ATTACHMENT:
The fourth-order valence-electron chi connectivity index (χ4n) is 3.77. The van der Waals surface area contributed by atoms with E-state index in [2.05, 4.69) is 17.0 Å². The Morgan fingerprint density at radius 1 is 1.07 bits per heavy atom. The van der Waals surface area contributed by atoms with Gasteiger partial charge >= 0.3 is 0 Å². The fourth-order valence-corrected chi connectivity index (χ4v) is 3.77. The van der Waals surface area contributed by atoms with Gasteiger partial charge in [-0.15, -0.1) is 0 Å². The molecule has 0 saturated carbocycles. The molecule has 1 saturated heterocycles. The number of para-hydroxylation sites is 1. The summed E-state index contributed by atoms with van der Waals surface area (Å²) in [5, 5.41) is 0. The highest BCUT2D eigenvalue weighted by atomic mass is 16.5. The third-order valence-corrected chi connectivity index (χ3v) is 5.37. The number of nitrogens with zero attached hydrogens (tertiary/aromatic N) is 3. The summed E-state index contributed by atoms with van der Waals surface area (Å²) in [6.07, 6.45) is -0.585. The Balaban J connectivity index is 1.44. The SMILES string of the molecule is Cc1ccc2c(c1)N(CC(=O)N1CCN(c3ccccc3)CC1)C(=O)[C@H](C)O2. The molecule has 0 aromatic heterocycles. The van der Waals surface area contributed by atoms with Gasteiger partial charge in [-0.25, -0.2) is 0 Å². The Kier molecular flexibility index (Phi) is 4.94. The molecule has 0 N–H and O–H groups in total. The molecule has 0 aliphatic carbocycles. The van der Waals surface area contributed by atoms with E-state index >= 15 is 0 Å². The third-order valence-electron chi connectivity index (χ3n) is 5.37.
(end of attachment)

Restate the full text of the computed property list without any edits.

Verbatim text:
The fourth-order valence-electron chi connectivity index (χ4n) is 3.77. The van der Waals surface area contributed by atoms with E-state index in [2.05, 4.69) is 17.0 Å². The Morgan fingerprint density at radius 1 is 1.07 bits per heavy atom. The van der Waals surface area contributed by atoms with Gasteiger partial charge >= 0.3 is 0 Å². The fourth-order valence-corrected chi connectivity index (χ4v) is 3.77. The van der Waals surface area contributed by atoms with Gasteiger partial charge in [-0.15, -0.1) is 0 Å². The molecule has 0 saturated carbocycles. The molecule has 1 saturated heterocycles. The number of para-hydroxylation sites is 1. The summed E-state index contributed by atoms with van der Waals surface area (Å²) in [5, 5.41) is 0. The highest BCUT2D eigenvalue weighted by atomic mass is 16.5. The third-order valence-corrected chi connectivity index (χ3v) is 5.37. The number of nitrogens with zero attached hydrogens (tertiary/aromatic N) is 3. The summed E-state index contributed by atoms with van der Waals surface area (Å²) in [6.07, 6.45) is -0.585. The Balaban J connectivity index is 1.44. The SMILES string of the molecule is Cc1ccc2c(c1)N(CC(=O)N1CCN(c3ccccc3)CC1)C(=O)[C@H](C)O2. The molecule has 0 aromatic heterocycles. The van der Waals surface area contributed by atoms with Gasteiger partial charge in [-0.25, -0.2) is 0 Å². The Kier molecular flexibility index (Phi) is 4.94. The molecule has 0 N–H and O–H groups in total. The molecule has 0 aliphatic carbocycles. The van der Waals surface area contributed by atoms with E-state index >= 15 is 0 Å². The third-order valence-electron chi connectivity index (χ3n) is 5.37.